The paper "Assessment of Environmental or Social Sustainability from a Supply Chain Perspective" is a great example of a Management Case Study. The ANZ was established in Sydney over 175 years ago but the headquarters were shifted to the current location, Melbourne, Australia. The institution seeks to offer affordable financial services to citizens spread over 30 countries in the Asia-pacific region, America, and Europe. The services also include wealth management, institutional, corporate, and commercial banking. It has an estimated over 40,000 stakeholders, 8 million customers, 50,000 employees, and 15,000 suppliers. Other than offering financial services, the bank is committed to social and environmental responsibility (Koulias, n.d. , p.
2). This paper will explore the social considerations based on the GRI criteria. The GRI criteria provide a generally accepted framework for assessing the environmental, economic, and social considerations in an institution regardless of size (Seuring & Muller, 2008, p. 2). Social considerations under the GRI criteria are categorized under labor practices and decent work, human rights, society, and product responsibility (Sustainability reporting guideline). This paper will, however, explore social considerations under human rights. Disclosure on management approach The Social Policy and the Organisation for Economic Cooperation and Development Guidelines for Multinational Enterprises and the International Labor Organisation concerning Tripartite Declaration Concerning Multinational Enterprises and Social Policy provide the basic guidelines for this category (Sustainability Reporting Guidelines, p.
33). The management should disclose exclusively the management approaches they undertake in line with the human right procedures as outlined: Investment and procurement practices ANZ has a sourcing policy that lays out the expectations of all people involved in the procurement sector binding them to safe and responsible dealings. It also has sustainability guidelines in specific sectors such as legal services, IT, advertising, and corporate wardrobe.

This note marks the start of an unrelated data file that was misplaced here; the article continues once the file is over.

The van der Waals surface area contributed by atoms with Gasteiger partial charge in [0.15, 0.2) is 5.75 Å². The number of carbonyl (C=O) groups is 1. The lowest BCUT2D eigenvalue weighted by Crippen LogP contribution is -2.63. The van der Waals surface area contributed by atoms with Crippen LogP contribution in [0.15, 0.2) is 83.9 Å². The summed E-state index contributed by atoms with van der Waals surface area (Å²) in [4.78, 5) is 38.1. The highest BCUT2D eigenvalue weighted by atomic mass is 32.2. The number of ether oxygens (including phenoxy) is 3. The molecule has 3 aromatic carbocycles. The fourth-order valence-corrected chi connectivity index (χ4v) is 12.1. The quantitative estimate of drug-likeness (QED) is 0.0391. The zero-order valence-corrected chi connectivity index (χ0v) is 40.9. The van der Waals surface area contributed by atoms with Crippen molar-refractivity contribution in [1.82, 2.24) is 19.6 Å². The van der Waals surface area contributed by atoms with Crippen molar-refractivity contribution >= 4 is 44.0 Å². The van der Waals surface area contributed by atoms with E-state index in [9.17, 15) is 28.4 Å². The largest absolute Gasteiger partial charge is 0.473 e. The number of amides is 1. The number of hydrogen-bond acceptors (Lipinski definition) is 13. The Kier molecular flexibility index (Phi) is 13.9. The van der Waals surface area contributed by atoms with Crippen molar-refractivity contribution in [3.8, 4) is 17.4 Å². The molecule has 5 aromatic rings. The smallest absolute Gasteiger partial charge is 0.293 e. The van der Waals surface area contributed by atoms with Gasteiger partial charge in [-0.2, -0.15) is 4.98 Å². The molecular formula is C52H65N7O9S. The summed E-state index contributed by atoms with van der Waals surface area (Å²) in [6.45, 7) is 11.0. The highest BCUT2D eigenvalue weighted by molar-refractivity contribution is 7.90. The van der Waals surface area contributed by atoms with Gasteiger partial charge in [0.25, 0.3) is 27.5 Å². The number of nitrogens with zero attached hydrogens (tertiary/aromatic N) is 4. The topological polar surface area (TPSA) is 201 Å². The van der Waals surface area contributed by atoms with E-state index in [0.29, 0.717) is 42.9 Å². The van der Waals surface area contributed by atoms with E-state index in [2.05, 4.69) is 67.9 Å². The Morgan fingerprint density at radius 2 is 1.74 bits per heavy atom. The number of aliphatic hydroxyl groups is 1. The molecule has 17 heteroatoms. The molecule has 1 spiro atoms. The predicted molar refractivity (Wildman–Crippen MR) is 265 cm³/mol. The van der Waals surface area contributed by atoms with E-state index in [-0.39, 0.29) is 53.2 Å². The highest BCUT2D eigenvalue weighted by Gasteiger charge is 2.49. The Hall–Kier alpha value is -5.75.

The guidelines reflect the institution’ s corporate responsibility framework and code of conduct and ethics. In addition, the institution ensures that it only deals with suppliers who uphold high governance and internal systems (Our approach to sustainable sourcing, 2013). Remuneration ANZ requires all its suppliers to compensate their employees as per the country of operation’ s wage laws such as minimum wage requirements, overtime pay, bonus pay, and other legal benefits. Secondly, the suppliers are to communicate clearly to the employees the terms of payment before the commencement of duty.
Thirdly, the working hours should be compliant with the legal minimum in the respective country and provision of at least one day off per week. Lastly, any wage deductions due to disciplinary failure should also be compliant with the local law (Supplier code of practice, 2011, p. 5). Forced Labour ANZ requires that no suppliers should be involved in or support forced labor throughout the supply chain (Supplier code of practice, 2011, p. 5). Child Labour The company does not tolerate the employment of children and does not involve itself with organizations that support child labor.
It also requires that organizations relating to it should state clearly their position on the subject matter in their company policy. In addition, all supply chain stakeholders should comply with the international and domestic laws governing the same (Supplier code of practice, 2011, p. 5). The United Nations Convention on the Rights of the Child specifically bars children from either formal or informal employment (Bessell, 2011, p. 564).
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